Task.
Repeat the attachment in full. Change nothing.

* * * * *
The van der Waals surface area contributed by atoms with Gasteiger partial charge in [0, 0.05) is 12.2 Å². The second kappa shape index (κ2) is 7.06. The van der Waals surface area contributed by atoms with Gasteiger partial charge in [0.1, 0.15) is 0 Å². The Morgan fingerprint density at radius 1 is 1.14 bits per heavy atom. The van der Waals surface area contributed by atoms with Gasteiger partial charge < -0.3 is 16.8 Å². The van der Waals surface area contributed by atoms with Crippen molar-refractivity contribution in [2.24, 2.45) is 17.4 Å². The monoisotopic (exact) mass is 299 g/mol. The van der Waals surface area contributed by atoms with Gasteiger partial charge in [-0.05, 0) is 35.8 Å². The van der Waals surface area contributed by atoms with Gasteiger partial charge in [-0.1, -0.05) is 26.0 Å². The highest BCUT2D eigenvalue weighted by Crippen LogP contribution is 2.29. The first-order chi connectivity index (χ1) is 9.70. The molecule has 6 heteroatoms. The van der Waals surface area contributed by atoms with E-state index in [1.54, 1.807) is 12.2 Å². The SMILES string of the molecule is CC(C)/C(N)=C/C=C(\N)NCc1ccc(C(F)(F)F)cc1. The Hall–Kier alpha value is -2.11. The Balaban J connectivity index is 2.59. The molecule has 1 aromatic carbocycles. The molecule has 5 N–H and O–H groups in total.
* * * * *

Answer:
The van der Waals surface area contributed by atoms with Gasteiger partial charge in [0, 0.05) is 12.2 Å². The second kappa shape index (κ2) is 7.06. The van der Waals surface area contributed by atoms with Gasteiger partial charge in [0.1, 0.15) is 0 Å². The Morgan fingerprint density at radius 1 is 1.14 bits per heavy atom. The van der Waals surface area contributed by atoms with Gasteiger partial charge < -0.3 is 16.8 Å². The van der Waals surface area contributed by atoms with Crippen molar-refractivity contribution in [2.24, 2.45) is 17.4 Å². The monoisotopic (exact) mass is 299 g/mol. The van der Waals surface area contributed by atoms with Gasteiger partial charge in [-0.05, 0) is 35.8 Å². The van der Waals surface area contributed by atoms with Gasteiger partial charge in [-0.1, -0.05) is 26.0 Å². The highest BCUT2D eigenvalue weighted by Crippen LogP contribution is 2.29. The first-order chi connectivity index (χ1) is 9.70. The molecule has 6 heteroatoms. The van der Waals surface area contributed by atoms with E-state index in [1.54, 1.807) is 12.2 Å². The SMILES string of the molecule is CC(C)/C(N)=C/C=C(\N)NCc1ccc(C(F)(F)F)cc1. The Hall–Kier alpha value is -2.11. The Balaban J connectivity index is 2.59. The molecule has 1 aromatic carbocycles. The molecule has 5 N–H and O–H groups in total.